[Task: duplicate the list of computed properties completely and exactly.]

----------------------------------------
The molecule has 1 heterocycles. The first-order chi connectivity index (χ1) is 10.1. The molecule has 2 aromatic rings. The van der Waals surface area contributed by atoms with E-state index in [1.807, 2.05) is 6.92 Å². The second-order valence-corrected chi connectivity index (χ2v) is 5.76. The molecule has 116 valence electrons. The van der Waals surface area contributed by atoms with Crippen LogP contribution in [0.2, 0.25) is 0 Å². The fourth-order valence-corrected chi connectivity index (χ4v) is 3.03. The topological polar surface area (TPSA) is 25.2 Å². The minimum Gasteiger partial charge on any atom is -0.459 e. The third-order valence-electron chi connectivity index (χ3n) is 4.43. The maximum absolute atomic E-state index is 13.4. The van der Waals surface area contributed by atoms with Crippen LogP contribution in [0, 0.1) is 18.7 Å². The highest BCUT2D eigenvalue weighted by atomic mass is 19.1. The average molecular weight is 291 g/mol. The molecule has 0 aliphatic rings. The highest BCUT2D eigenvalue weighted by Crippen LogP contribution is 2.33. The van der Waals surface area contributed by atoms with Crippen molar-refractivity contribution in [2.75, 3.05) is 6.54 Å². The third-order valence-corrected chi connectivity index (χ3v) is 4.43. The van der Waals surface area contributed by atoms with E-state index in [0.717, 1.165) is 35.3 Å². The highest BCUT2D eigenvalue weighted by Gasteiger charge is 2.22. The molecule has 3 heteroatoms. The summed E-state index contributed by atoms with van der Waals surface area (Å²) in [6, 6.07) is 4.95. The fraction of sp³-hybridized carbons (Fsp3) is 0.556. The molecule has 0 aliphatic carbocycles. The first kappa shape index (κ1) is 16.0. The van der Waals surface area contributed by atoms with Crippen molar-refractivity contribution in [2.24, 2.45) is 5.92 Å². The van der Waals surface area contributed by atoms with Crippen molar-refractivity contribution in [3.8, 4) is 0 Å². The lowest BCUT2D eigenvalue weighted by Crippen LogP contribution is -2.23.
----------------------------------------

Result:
The molecule has 1 heterocycles. The first-order chi connectivity index (χ1) is 10.1. The molecule has 2 aromatic rings. The van der Waals surface area contributed by atoms with E-state index in [1.807, 2.05) is 6.92 Å². The second-order valence-corrected chi connectivity index (χ2v) is 5.76. The molecule has 116 valence electrons. The van der Waals surface area contributed by atoms with Crippen LogP contribution in [0.2, 0.25) is 0 Å². The fourth-order valence-corrected chi connectivity index (χ4v) is 3.03. The topological polar surface area (TPSA) is 25.2 Å². The minimum Gasteiger partial charge on any atom is -0.459 e. The third-order valence-electron chi connectivity index (χ3n) is 4.43. The maximum absolute atomic E-state index is 13.4. The van der Waals surface area contributed by atoms with Crippen LogP contribution in [0, 0.1) is 18.7 Å². The highest BCUT2D eigenvalue weighted by atomic mass is 19.1. The average molecular weight is 291 g/mol. The molecule has 0 aliphatic rings. The highest BCUT2D eigenvalue weighted by Crippen LogP contribution is 2.33. The van der Waals surface area contributed by atoms with Crippen molar-refractivity contribution in [2.75, 3.05) is 6.54 Å². The third-order valence-corrected chi connectivity index (χ3v) is 4.43. The van der Waals surface area contributed by atoms with E-state index in [0.717, 1.165) is 35.3 Å². The highest BCUT2D eigenvalue weighted by Gasteiger charge is 2.22. The molecule has 3 heteroatoms. The summed E-state index contributed by atoms with van der Waals surface area (Å²) in [6, 6.07) is 4.95. The fraction of sp³-hybridized carbons (Fsp3) is 0.556. The molecule has 0 aliphatic carbocycles. The first kappa shape index (κ1) is 16.0. The van der Waals surface area contributed by atoms with Crippen molar-refractivity contribution in [2.24, 2.45) is 5.92 Å². The van der Waals surface area contributed by atoms with Crippen molar-refractivity contribution in [3.8, 4) is 0 Å². The lowest BCUT2D eigenvalue weighted by Crippen LogP contribution is -2.23.